The name itself, as is always the case with British aristocracy, is both ridiculous and impressive: Edward George William Omar Coventry, Viscount Deerhurst, future 12th Earl of Coventry. “Lord Ted” to his surfer pals. “Sugar Teddy” to a generation of Femme Nu strippers. (I made that last one up, except the part about Ted having a thing for strippers.) If you were a fine-print-loving world tour fan during the 1980s you may recall Ted as the handsome never-say-die British Lion of professional surfing, who gave up life among royals to flog it from nation to nation, contest to contest, as a perennial hard-luck tour trialist.
Deerhurst was good-natured and friendly. He loved to surf more than anything in the world, and was in fact not a bad rider of waves. But he was nowhere near the standard set by people like—pick a name—Johnny Futch, Edwin Santos, Rocky Sabo, or another 200 or so pros from the era who broke their lances storming the Top 16 and returned after a year or so, defeated but head up and proud, to their home break and a lifetime local legend consolation prize.
Ted, on the other hand, just kept trying. Year after year, season after season. He was still trying in 1997, at age 40, when he was found face-down and dead in the bathtub of his North Shore condo. In the newly-released Deerhurst biography Surf, Sweat and Tears, British author and Cambridge University professor Andy Martin suggests that the abiding Earl of Coventry was killed by an unnamed Hawaiian mobster to break up a love triangle involving a tall blonde Honolulu stripper. The possible murder angle is what everybody is jumping on (read BeachGrit’s take here; or try this one by a British tabloid), but after working on Ted’s various EOS pages last week I was drawn to Nick Carroll’s lovely obit from 1998. In it, he recalls seeing Deerhurst for the first time in 1977, during the Bells contest.
I was awestruck to find Ted in the Torquay pie shop hanging with superluminary pros like Rory Russell and Michael Ho, and immediately assumed he was in their hell-man league. Over the next few years, it became obvious that Ted was something far more interesting—a man who seemed doomed to failure, yet refused to give up, no matter how cruel the blows dealt him by nasty old Fate. Here he was, born into English aristocracy and expected by his family to go to London and wear a pinstriped suit all day and be filthy rich. But instead, he’d chosen to surf and damn the consequences.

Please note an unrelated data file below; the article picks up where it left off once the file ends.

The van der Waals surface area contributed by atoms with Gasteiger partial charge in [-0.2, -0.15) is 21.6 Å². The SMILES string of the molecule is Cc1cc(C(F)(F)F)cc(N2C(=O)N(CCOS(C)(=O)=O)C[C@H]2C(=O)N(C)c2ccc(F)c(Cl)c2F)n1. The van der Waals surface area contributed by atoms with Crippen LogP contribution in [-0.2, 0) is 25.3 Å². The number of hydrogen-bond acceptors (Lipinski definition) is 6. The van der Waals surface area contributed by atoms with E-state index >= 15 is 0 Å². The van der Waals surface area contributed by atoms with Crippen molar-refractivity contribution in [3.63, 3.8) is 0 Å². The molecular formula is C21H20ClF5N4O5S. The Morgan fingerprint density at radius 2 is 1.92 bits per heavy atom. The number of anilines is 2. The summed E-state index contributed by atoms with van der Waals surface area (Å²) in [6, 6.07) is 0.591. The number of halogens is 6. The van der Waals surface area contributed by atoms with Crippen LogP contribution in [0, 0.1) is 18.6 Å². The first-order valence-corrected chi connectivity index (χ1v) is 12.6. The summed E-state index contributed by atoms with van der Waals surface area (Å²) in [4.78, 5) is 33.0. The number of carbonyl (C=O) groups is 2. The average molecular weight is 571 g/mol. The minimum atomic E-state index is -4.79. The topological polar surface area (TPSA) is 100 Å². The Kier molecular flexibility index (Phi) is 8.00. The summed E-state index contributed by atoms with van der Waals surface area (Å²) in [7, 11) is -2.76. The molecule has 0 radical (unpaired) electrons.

Read the full version of Nick’s article here. Click here to see the Ted Deerhurst sequence from McCoy-Hoole’s excellent film Storm Riders. Read his Above the Roar page here. And, saving the best for last, click here to read about the afternoon Deerhurst drank sherry in a Buckingham Palace state room before meeting Prince Charles. Nick Carroll looked back at Ted’s surfing career and called it “strangely beautiful,” and I think that works nicely.
Meanwhile, Bobby Owens’ ongoing surfing career is both surpassingly beautiful, and utterly non-strange—apart from his fish-belly skin, flambéed hair, and hive-swarming freckles. Owens’ specialty was big, fast, long-sloped waves. (Click here and see for yourself.) For years he lived at Sunset Beach, and when the swell was huge and Owens was flying down one of those endless northwest peak declivities, you expected to hear the same clanging cowbells that followed Franz Klammer down the hill at Patscherkofel in the ’76 Winter Games. Owens, like Klammer, was all thrust and flow and risk and impeccable rail work. Owens, like Klammer, was a master of calm amid high-speed danger. (But let’s not push it too far. Klammer dropped the fizziest of quotes, like this one: “During the technical sections of a race, I have to concentrate. But during the long straight gliding bits I tend to think about what I am going to do with my wife tonight—it helps me go faster.” Owens, on the other hand, once told a reporter, “It’s really hard for me to be more flamboyant than I am.” And then probably asked for a retraction.)
Owens in his prime was a slender 5' 8" and I predict that in 40 or so years, when he is as small and wrinkled as Yoda, but gingery, he will be raptured away and leave behind an ounce or two of dusty brick-colored mortal remains. These should be ceremoniously scattered into the lineup at Sunset Beach, just as Ted Deerhurst’s ashes were in 1997. The thought cheers me up. A sport in which these two vastly different people, with vastly different backgrounds, have not only common cause but a common final resting place—this is the sport for me.
Thanks for reading, and see you next week!
[Photos: Dick Hoole, Lance Trout, Jeff Divine]